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Pedal Point: Definition, Function & Examples

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  • 0:04 The Pedal Point
  • 1:05 Using the Pedal Point
  • 2:47 Making a Pedal Point
  • 4:00 Lesson Summary
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Lesson Transcript
Instructor: Christopher Muscato

Chris has a master's degree in history and teaches at the University of Northern Colorado.

There are many ways to add drama to a composition. In this lesson, we're going to check out the pedal point and see how it can be used to impact a piece of music.

The Pedal Point

Have you ever heard organ music fill up a massive cathedral? It's a chilling and exciting sensation. The music sounds so round, full and dramatic that it's easy to believe you genuinely need that much space to play it. How do they achieve that? Part of it is through acoustics, but the other part is through the music they play.

Organ music very often contains a single sustained note in the bass line that lasts for several bars while other harmonies change above it. This is called the pedal point (named for the pedals of the organ) but also sometimes referred to as the pedal tone, or organ point. Pedal points can be played by any instrument and any ensemble (organ not required), but almost always appear in the lowest register, letting the harmonies and melodies change above it. It can be spooky, chilling, thrilling, and satisfying. Yes, the massive cathedral helps, but it's the pedal point that really does the work.

Using the Pedal Point

A pedal point is a single, sustained note that remains constant while other harmonies and melodies change above it. Why would you want to do this? What this does is create a constant tone for your ear, which alters the way that the chords above it interact. Imagine playing a single sustained C in the lower register. Above that, you start with a C major chord. The C in the lower register matches the chord, and you get this deep, rich sound. But then you change the chord to an E minor (containing the notes E, G, and B). That C is still underneath it, and now it's pulling against the other notes, especially the B, which is right next to it on the staff.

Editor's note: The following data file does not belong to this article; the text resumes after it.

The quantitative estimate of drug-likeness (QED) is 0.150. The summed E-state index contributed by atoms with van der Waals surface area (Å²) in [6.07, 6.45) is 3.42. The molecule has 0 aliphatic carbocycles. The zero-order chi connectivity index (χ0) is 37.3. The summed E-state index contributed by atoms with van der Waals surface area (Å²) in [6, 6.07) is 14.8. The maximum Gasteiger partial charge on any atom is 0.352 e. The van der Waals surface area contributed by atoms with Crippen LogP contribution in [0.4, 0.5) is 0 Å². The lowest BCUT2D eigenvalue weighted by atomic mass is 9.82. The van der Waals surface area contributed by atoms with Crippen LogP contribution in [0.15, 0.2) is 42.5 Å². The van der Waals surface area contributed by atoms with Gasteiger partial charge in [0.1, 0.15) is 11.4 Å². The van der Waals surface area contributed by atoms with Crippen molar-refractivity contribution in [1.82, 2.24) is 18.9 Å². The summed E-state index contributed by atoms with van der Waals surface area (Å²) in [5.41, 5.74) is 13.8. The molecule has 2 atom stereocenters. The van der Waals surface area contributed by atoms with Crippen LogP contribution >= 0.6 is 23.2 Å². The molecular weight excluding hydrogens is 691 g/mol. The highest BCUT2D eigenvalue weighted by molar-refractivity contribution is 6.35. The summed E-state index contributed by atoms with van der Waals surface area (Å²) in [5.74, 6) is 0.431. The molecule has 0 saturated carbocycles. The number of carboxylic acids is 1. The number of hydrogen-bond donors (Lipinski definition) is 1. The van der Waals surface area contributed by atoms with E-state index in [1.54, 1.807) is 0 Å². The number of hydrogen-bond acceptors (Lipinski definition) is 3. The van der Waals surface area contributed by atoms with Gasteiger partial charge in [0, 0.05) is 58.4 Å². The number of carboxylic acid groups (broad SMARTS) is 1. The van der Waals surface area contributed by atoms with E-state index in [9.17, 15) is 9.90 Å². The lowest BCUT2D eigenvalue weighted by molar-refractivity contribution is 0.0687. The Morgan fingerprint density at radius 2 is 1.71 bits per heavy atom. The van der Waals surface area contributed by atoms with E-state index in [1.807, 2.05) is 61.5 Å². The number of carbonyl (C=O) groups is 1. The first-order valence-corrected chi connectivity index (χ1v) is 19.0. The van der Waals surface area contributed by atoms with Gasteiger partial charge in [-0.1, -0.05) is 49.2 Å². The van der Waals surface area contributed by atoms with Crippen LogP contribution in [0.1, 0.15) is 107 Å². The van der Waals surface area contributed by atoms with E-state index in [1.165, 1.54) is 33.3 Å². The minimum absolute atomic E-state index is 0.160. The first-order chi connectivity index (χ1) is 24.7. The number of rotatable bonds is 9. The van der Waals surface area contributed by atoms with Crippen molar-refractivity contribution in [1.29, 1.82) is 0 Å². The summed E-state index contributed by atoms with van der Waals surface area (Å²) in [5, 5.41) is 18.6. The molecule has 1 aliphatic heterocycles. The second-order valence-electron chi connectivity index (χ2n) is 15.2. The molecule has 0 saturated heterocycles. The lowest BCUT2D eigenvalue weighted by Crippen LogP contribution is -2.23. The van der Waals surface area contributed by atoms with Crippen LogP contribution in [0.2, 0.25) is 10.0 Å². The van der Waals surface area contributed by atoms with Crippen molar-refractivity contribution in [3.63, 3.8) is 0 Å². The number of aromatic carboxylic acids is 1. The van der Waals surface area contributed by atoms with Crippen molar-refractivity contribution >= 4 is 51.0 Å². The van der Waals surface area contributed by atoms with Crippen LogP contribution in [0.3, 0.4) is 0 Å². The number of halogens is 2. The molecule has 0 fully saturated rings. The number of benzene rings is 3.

This transition from C major to E minor is naturally dramatic, but by maintaining the pedal point you've kept a piece of the original, harmonic chord and directly contrasted it with this dissonant chord. Your ears want the chord to resolve, and musical tension is built up. That's the purpose of the pedal point. Maintaining a single, bass note creates a sense of tension, drama, and direction. It moves the composition forward, looking for a point where the harmonies above it once again match it.

This is a very basic idea in music theory: the greater the musical tension, the greater the musical release. Pedal points help with that a lot. If you want to create a lot of tension, consider using a pedal point with minor chords above it. If you want to build a growing sense of excitement, stick to a set of major chords. The richness and fullness of these chords is heightened by the pedal point. If you need proof, just listen to the introduction for Van Halen's ''Jump.''.

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